How does he use it? How does -- does it hurt him not being out on the campaign trail or is he able to just basically go out to the cameras and use them?

GRIFFIN: I do think it objectively hurts him to not be in key swing states, but I do think he knows how to use the media to get his message out. He is going to have every camera, every network tuned in to see what remarks he says when he leaves. So if he can have a disciplined message -- he's going to say his nonsense witch hunt stuff at the top, but if he can lean into a bit of a campaign message at each of these -- you know, these court hearings -- there's something there.

But again, the money issue is very real. He had to cancel a rally in Arizona -- a very key, important battleground state -- to be able to focus resources on Ohio. So for him to do these huge rallies that he's known for it costs a lot of money. And showing up in the key battleground states is important and he is not doing that. I mean, since he got the nomination, he's been to Ohio. That's it.

But I would argue Joe Biden should be using Barack Obama -- yes, raise money. Bring him to Michigan. Go talk to the voters --

SIDNER: Um-hum.

GRIFFIN: -- that you absolutely need to win this election. That's where this is going to be won, is in these battleground states -- not in, you know, a ballroom in New York City.

SIDNER: Right.

I do want to talk to you about this scathing ruling that has come down from a judge in California regarding attorney John Eastman, Trump's former attorney who the judge says he should be disbarred from the role in -- he tried to overturn the 2020 election, according to the judge. Here's what the judge said, in part. "Eastman conspired with President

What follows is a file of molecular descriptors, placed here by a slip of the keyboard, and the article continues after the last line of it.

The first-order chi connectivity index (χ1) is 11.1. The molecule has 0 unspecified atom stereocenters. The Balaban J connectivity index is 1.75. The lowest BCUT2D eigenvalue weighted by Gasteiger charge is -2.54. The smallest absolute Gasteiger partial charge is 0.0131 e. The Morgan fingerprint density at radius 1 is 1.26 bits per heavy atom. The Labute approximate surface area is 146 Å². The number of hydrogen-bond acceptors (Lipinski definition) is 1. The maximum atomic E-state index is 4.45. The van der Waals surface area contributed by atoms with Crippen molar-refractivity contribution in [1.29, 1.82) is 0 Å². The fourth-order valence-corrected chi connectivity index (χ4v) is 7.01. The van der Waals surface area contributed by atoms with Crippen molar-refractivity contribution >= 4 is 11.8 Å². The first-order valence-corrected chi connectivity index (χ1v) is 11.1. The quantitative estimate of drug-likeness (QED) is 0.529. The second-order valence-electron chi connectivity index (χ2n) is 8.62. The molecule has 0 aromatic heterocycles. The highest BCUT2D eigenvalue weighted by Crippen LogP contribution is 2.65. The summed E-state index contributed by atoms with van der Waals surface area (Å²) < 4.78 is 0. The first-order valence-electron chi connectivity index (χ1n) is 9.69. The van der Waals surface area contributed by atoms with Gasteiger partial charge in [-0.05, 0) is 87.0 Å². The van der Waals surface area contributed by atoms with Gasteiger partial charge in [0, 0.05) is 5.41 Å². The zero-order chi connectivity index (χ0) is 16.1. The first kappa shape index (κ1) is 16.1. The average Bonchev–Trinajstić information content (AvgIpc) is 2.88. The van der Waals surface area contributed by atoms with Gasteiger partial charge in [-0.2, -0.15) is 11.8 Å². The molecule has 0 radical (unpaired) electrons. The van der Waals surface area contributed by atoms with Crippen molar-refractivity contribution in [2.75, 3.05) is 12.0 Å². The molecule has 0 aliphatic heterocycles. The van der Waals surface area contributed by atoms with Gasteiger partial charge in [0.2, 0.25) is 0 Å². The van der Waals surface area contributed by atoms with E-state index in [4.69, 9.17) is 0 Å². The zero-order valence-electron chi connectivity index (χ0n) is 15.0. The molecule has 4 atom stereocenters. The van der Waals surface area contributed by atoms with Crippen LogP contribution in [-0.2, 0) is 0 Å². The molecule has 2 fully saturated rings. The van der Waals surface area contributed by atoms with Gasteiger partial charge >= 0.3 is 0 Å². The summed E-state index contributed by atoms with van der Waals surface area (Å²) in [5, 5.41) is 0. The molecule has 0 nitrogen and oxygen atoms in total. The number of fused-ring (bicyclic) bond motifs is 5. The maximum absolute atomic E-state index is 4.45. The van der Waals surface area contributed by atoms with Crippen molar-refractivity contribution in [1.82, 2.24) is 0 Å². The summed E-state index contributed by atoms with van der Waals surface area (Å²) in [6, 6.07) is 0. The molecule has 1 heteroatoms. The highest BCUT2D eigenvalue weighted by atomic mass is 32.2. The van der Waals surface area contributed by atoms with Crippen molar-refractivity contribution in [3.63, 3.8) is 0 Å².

Trump to obstruct a lawful function of the government of the United States: specifically, by conspiring to disrupt the electoral count on January 6, 2021."

You also had former Trump aide Peter Navarro going to jail a week ago.

I mean, does this give people pause for those who work around Donald Trump, looking at what is happening to each and every person?

GRIFFIN: You would think. I haven't even wrapped my head around the fact that my former colleague, Peter Navarro, is literally in jail right now because of his refusal to comply with a congressional subpoena.

We've never seen anything like this. Just the chaos around Donald Trump, his general unfitness, and the caliber or low caliber of people that he's chosen to surround himself with. And I feel like we can't lose sight of that in sort of the 24-hour news cycle and there's always a new headline with him.

John Eastman is somebody who engaged in anti-democratic behavior. He should be disbarred.

I, by the way, applaud Pat Philbin, a White House counsel under Donald Trump, who testified in this case and talked and told the truth about what he was trying to do to block the certification of the election.

SIDNER: It is remarkable. But you said that Trump has gotten smarter over these years. They've learned lessons from what happened back in 2020.

GRIFFIN: They have. They know how to use the -- they know how to gain media attention. So if you don't have the money there, he can live based on earned media. It's kind of the playbook he used in 2016.

And I think he does -- he's always had his finger on the pulse of what middle America actually cares about. A slain officer who shouldn't have -- who the person killed him shouldn't have been out -- that's something that resonates more than a bunch of celebrities at Radio City Music Hall.

SIDNER: Alyssa Farah Griffin, you always bring some really interesting points and some good insight. We appreciate it. Thank you -- Fred.


Right now, the inability to move cargo in and out of the Port of Baltimore is costing the state millions. Fifteen thousand workers at the port alone depend on ships moving for their income.